ABC's James O'Loghlin wins Speech Pathology Australia Book of the Year Award

The winning novel, <i>The Adventures of Sir Roderick the Not-Very Brave</i>, by James O'Loghlin.
The winning novel, The Adventures of Sir Roderick the Not-Very Brave, by James O'Loghlin. Photo: Supplied

James O'Loghlin has won the Speech Pathology Australia Book of the Year Award for 2014, for his debut children's novel The Adventures of Sir Roderick the Not-Very Brave.

O'Loghlin, who hosts Sunday Evenings on ABC radio, said he was chuffed to receive the award.

"It's my first novel for kids and there were some pretty impressive writers on the list, so I'm very excited about it," said O'Loghlin, who found out about his win before it became public.

Radio host and author James O'Loghlin.
Radio host and author James O'Loghlin. Photo: Supplied

"I had to stay mum about that; I told the kids because I couldn't contain myself but happily they could keep the secret," said the author.

O'Loghlin's first children's novel is a story about a knight who is also a coward.

He's sent on a quest by the Queen, and must overcome a series of obstacles and conflicts that threaten the very welfare of the kingdom.

Speech Pathology Australia said of the winning novel, "the plot's twists and turns keep the reader enthralled throughout."

Appropriate for girls and boys, the book also has "wonderful imagery … [and] allows the reader to explore the theme of family ties and secrets against a humourous backdrop."

There's also a funny talking bear.

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Former host of ABC's New Inventors and the author of four adult books, O'Loghlin said the main inspiration for writing a kid's book was his three children.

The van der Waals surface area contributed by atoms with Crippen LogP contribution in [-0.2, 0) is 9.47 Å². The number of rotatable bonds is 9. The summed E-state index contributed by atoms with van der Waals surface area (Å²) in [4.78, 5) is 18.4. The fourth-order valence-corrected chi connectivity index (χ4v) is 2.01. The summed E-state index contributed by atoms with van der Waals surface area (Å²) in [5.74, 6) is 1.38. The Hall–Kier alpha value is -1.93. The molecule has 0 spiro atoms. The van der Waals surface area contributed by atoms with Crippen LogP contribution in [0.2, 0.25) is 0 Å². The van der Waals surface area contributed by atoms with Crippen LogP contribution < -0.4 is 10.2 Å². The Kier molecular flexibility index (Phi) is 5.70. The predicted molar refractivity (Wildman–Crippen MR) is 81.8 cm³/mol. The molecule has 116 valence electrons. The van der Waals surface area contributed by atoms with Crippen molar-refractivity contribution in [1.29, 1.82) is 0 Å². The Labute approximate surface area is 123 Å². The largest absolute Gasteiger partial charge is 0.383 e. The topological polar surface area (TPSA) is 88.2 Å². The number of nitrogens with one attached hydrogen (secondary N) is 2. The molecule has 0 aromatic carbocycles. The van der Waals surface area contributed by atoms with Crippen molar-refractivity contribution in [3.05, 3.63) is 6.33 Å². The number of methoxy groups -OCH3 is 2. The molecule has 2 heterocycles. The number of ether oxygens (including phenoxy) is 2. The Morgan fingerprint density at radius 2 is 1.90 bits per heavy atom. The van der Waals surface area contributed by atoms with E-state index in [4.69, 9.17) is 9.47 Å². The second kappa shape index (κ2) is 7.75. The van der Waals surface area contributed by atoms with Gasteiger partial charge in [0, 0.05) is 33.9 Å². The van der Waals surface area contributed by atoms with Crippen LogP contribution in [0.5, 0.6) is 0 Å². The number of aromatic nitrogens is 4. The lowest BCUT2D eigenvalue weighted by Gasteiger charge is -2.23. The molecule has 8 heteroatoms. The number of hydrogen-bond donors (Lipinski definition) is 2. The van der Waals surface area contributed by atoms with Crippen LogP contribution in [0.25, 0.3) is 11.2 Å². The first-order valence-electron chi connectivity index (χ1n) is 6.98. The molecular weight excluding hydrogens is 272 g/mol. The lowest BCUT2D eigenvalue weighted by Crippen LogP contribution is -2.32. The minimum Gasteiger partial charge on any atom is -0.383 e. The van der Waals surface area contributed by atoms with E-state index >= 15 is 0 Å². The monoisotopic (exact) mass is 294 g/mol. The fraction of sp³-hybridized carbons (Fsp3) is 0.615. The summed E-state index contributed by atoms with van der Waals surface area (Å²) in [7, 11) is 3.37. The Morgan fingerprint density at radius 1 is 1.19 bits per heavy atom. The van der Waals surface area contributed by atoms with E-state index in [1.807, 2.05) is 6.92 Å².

"I've got 3 children myself, ages 6, 9, and 11, and two advantages [of writing kids stories] is it's something they could read, and they're also there to act as a test audience," said O'Loghlin.

He said his kids are critical, encouraging, and honest when he tests new work on them.

"When I read out chapters, they tell me when it's interesting or when it isn't. Some of my early drafts, my middle daughter described as 'snore-worthy', which is better to hear from the children than my editors," said O'Loghlin.

Initially embarrassed to have their dad visit school to read and talk to their classmates, O'Loghlin said they were quite happy about it in the end.

"I'd pick them up from school and they'd tell me 'oh one of my friends is reading your book'. The great thing about kids is they're all very honest unlike us, they'd say I read the first 15 pages and then I stopped. But when I pick my kids up from school other kids come up to say they liked it which is great."

The Adventures of Sir Roderick the Not-Very Brave is just the start of O'Loghlin's children's fiction adventures, with two more books already in the works.

O'Loghlin's second book, Daisy Malone and the Blue Glowing Stone will be available in April next year. Set in the real world, it's about a girl who has all sorts of adventures after finding a blue stone in her attic.

His third children's novel is still being written, and he said it will be set in a similar world to that of Sir Roderick.

While O'Loghlin has clearly warmed to writing fiction for kids, he said it's certainly not getting easy.

"It's slightly less hard; writing children's fiction is the hardest thing I've ever done, but every time you learn a bit and it gets a bit easier," said O'Loghlin.

"The most valuable thing I've learnt is if you start and keep not stopping eventually it gets finished."

O'Loghlin said when he started out, he thought children's fiction was much more simple than it actually is.

"The plot of Sir Roderick is quite complex, but there was no point in the process when the publisher said this is too complicated. I've learnt you don't have to treat children like children."

The father of three said he loves the surprises and humour and twists you can put into children's fiction, but it's definitely hard work.

"There's also 20 times a day when you think 'this is too hard', but if you keep not stopping you get there in the end," said O'Loghlin.